- He graduated two years early from the Academy in 1837 and was awarded a gold medal “for excellent achievements in the painting of marine views” (source). This put him in a prestigious group with the likes of Ivan Shishkin and Ilya Repin. Here’s a list of all other awardees.
- In 1850, the Emperor of Russia, Nicholas I, acquired Aivazovsky’s The Ninth Wave. On a boat trip together, Nicholas I said:
“Aivazovsky! I’m the king of the earth, and you are the king of the sea!” (Source)
- He painted almost entirely from memory and imagination, without sketches or studies. He must have had a remarkable memory! I don’t know of many other artists who paint from memory like this.
- Most of the 6000 or so paintings he created are seascapes, but he did paint a few landscapes and portraits. See below.
- His art brought him notoriety and fortune, and he became a significant land and property owner in Crimea. His home in Feodosia on the shores of the Black Sea is now an art gallery.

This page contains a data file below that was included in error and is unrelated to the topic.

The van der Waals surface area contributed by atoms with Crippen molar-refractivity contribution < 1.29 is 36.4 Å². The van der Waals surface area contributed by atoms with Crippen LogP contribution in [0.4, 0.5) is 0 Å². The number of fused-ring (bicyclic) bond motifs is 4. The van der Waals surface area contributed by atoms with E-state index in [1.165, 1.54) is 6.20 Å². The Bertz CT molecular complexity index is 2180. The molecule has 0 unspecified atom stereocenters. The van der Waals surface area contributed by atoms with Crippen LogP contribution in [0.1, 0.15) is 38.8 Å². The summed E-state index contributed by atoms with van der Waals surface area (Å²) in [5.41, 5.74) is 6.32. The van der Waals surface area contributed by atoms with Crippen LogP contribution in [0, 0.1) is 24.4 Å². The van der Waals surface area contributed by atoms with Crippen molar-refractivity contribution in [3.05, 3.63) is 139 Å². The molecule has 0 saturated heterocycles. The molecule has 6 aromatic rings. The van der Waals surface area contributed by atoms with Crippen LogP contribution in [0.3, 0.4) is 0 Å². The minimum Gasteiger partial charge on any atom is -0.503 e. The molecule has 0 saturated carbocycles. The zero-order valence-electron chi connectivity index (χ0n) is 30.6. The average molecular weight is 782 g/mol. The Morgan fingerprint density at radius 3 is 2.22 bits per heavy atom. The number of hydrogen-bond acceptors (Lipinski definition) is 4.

- Anton Chekhov coined the phrase “worthy of Aivazovsky’s brush” in his 1897 play Uncle Vanya. Below is an extract.
MARINA. And quite rightly. What a storm they have just raised! It was shameful!
TELEGIN. It was indeed. The scene was worthy of Aivazovsky’s brush.
- He met and inspired English painter Joseph Mallord William Turner. Turner even dedicated a poem to Aivazovsky. See below.
Like a curtain slowly drawn
It stops suddenly half open,
Or, like grief itself, filled with gentle hope,
It becomes lighter in the shore-less dark,
Thus the moon barely wanes
Winding her way above the storm-tossed sea.